Jennifer Daffin highlights the issues that may be caused when Universal Credit is rolled out to some of Wales’ most deprived areas
Universal Credit (UC) is a social security benefit that is replacing six means-tested benefits and tax credits such as Jobseeker’s Allowance, Housing Benefit, and Child Tax Credit. It has been staggered in its introduction in Wales which started April 2017 in Flintshire and is set to be rolled out across some of the most deprived areas of Wales over the next few months.1
We already know that the scheme has pushed families in Swansea into arrears of £73,000 following the first two months of its roll out. The reduction in the waiting time for UC from 6 to 5 weeks is not enough to save people from being evicted from their homes, resorting to relying on foodbanks and living in debt. Rent arrears is set to more than treble in Wales under the scheme and it is estimated that – when it’s fully up and running – 408,000 households across Wales will be subject to the UC system.2
The Department of Work and Pensions has said UC is making a key difference in encouraging people back to work and argues that the benefit of UC is that people will always be better off when they take on extra work. This is all very well but there is a huge employment gap in Wales and whilst the Welsh Government has made plans to reduce this by getting an additional 7,000 people in the Valleys into work by 2021 inevitably not everyone will be able to find suitable work.
This is a problem because insecure employment in Wales is the highest in the UK with 1 in 30 people currently on zero-hours contracts.3 UC may get some people into work but insecure work has profound consequences for people’s mental health. Job insecurity is as damaging for mental health as unemployment and feeling trapped over long periods, for example by debt or poor employment conditions, nearly trebles the chances of being diagnosed with anxiety and depression.4
Many communities are already suffering significant hardship. Merthyr Valleys Homes has seen foodbank usage double over the past year, with some in the area stating that it’s the worst hardship seen since the miners’ strike. Poverty, and particularly debt, significantly increases the risk of paternal mental health problems and risk of suicide.5
This is important because children who grow up with parents with mental health problems are five times more likely to have mental health problems themselves and low family income is directly linked to emotional difficulties in children. 6,7 Experiencing toxic stress as a child during early development such as that from having a parent who has mental health problems, who has been to prison or having debt and living in poverty, impacts the neural mechanisms by which stress responses are regulated in the brain and the expression of genes related to stress responses.8 Depression and anxiety are 2.5 times more common in 10-15 year olds with low socioeconomic status.9,10
The implementation of UC will push already vulnerable families further into poverty and is only going to compound mental health problems further. This stores up problems and costs for the future as these children grow into adults and along the way may either need to be placed within specialist education provision for behaviour issues, be separated from their parents and put into the looked after children’s system, require specialist mental health services or end up in the criminal justice system.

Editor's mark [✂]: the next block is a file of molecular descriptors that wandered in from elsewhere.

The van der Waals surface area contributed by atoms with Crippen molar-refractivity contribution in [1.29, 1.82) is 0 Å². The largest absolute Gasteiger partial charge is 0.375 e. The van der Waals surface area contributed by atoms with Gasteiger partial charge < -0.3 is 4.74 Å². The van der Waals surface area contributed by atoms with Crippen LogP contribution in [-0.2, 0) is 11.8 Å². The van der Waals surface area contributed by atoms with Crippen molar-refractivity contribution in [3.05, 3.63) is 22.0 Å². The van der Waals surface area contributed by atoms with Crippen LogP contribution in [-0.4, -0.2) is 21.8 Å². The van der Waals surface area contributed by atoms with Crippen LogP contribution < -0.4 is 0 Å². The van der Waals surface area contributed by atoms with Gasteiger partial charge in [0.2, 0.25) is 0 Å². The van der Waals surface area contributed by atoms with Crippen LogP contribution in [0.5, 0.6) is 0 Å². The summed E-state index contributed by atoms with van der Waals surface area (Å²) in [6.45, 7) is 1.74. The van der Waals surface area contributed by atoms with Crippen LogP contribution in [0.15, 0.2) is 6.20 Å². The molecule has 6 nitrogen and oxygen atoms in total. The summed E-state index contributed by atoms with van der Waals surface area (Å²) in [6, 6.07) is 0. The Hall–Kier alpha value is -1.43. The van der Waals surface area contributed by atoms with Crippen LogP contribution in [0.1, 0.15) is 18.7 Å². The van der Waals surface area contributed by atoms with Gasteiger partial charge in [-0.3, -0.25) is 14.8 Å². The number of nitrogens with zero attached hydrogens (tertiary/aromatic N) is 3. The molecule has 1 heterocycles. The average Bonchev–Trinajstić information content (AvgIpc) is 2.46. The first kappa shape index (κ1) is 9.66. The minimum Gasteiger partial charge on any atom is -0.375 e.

Fundamentally, the implementation of UC is a breach of the United Nations Children’s Rights Charter, which the UK Government continues to breach by maintaining austerity policies which have led to a forecast rise in child poverty that will rise three times higher than overall poverty by 2021.11
We need to ensure that children’s rights are being upheld and that children are growing up in environments with parents who are supported to enable their children to reach their potential and flourish. This means we need an end to austerity policies. We also need a supportive welfare system, and adverse childhood experiences (ACEs) and trauma informed mental health and public services.
We need an approach to poverty that supports people out of debt, away from foodbanks and insecure housing, and breaks the cycle of intergenerational mental distress. We support the call by Samaritans Cymru for the Welsh Government to set out a Wales Poverty Strategy to address poverty as the major public health issue that it is.
If we are serious about tackling the rise in children’s mental health problems then we need to acknowledge the root causes of these problems and address growing inequality and poverty.
- World Health Organization. Review of social determinants and the health divide in the WHO European Region: final report. Copenhagen: World Health Organization, 2013.
- Shonkoff JP, Boyce WT, McEwen BS. Neuroscience, molecular biology, and the childhood roots of health disparities: building a new framework for health promotion and disease prevention. JAMA. 2009;301(21):2252-9
- Taylor SE. Mechanisms linking early life stress to adult health outcomes. ProcNatlAcadSciUSA. 2010;107(19):8507-12.
- Lemstra M, Neudorf C, D’Arcy C, Kunst A, Warren LM, Bennett NR. A systematic review of depressed mood and anxiety by SES in youth aged 10-15 years. CanJ Public Health. 2008; 99 (2):125-9.
- Kelly Y, Sacker A, Del BE, Francesconi M, Marmot M. What role for the home learning environment and parenting in reducing the socioeconomic gradient in child development? Findings from the Millennium Cohort Study. ArchDisChild. 2011; 96 (9):832-7.
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